Jesus also, that he might sanctify the people with his own blood, suffered outside the gate. Therefore, let us go forth to him outside the camp, bearing his reproach. For we have no continuing city here, but we seek one to come.
Select a thought to read by choosing a collection, the month, and then the day:
“All the ways of a man are clean in his own eyes, but the Lord weighs the spirits.”
Solomon, in Proverbs 16:2
“But to me, it is a very small thing that I should be judged by you or by any human judgment; indeed, I do not even judge myself. For I am conscious of nothing against myself ; however, I am not justified by that, for he who judges me is the Lord.”
Paul, in 1Corinthians 4:3-4
When young Saul of Tarsus helped kill Stephen for preaching the gospel (Acts 7), and when he cruelly persecuted God’s children (Acts 9), he believed he was right in doing so. But he was wrong. And when Jesus met the young zealot on the road to Damascus and revealed to him that he was wrong, Saul learned a critical lesson: man does not know how to judge right and wrong. Afterward, Saul became Paul the apostle, and he wrote to the saints in Corinth that, even though he knew nothing he was doing wrong, he had learned to let the Lord judge him and not to make any judgments about himself. Even if he felt that he had a clear conscience, he had learned not to trust that.
“Every way of a man is right in his own eyes”, wrote Solomon (Prov. 21:2a). Even the worst of sinners can be found justifying his sin and continuing in it. “But the Lord ponders the hearts” (Prov. 21:2b). Man has found a way to justify every evil that he has ever done, including forming religions that have nothing to do with God. In the ancient world, he built idols and then praised them; in the modern world, in the Middle East, he murders innocent people in God’s name, while in this culture, he vomits moral filth out of his perverse heart and then rejoices in his “freedom of speech”. Every way of a man is right in his own eyes.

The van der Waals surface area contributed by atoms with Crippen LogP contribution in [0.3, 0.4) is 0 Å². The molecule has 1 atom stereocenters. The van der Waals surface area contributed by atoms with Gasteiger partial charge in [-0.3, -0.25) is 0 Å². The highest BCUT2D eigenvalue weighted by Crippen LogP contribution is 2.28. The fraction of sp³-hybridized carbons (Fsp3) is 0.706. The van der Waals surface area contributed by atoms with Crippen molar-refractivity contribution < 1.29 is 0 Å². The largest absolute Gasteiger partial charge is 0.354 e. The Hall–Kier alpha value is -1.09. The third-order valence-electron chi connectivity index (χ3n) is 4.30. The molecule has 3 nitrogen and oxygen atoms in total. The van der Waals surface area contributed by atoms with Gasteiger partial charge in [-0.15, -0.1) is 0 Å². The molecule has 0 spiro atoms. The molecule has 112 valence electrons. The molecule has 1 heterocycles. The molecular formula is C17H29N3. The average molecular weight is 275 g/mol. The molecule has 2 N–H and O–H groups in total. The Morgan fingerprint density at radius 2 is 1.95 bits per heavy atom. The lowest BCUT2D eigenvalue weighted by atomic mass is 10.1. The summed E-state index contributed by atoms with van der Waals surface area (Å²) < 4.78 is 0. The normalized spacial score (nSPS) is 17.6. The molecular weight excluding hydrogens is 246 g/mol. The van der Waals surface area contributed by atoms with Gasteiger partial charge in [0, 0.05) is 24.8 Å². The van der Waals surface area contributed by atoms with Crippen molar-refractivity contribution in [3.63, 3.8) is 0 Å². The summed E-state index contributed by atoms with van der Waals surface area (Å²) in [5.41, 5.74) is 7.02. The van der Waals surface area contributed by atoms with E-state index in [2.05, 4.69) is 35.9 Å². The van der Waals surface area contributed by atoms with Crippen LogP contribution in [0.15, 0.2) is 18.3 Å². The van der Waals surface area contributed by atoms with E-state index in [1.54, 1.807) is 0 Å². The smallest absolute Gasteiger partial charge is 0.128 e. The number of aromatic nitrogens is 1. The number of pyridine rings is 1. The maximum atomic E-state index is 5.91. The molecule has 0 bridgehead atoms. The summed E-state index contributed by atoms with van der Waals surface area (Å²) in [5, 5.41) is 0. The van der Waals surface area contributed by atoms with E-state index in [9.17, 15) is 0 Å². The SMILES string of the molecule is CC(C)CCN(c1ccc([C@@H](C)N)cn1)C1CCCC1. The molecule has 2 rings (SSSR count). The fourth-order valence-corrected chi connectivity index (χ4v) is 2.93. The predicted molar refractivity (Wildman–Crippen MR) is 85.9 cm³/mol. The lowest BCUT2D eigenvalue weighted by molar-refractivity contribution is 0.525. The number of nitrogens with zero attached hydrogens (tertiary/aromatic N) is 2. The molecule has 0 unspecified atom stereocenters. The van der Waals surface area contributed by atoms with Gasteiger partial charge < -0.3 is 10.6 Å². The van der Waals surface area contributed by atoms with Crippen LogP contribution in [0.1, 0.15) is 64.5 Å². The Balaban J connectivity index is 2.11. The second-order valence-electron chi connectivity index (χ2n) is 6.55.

What man must come to recognize is that no one’s judgment is right except God’s. That is why Paul cautioned the Corinthian saints to “judge nothing before the time, until the Lord comes, who will both bring to light the hidden things of darkness and will expose the intentions of hearts; and then will each man have praise from God” (1Cor. 4:5).
It is important to keep your conscience clear, but it is more important that even then, you do not pronounce your own judgment but that you wait for the Lord to either justify you or reveal to you some secret fault. When Jesus said, “Judge not”, he not only meant to refrain from condemning others but also to refrain from justifying yourself. He was saying, in effect, “Wait for me to reveal to you what is right about others and yourself.”
My father used to tell me that if two people were quarreling, he did not need to listen to each one of them to explain his position to him because he already knew who was right: both of them – in their own eyes. Are you still right in your own eyes? Or have you been delivered from your own righteousness by the mercy of God?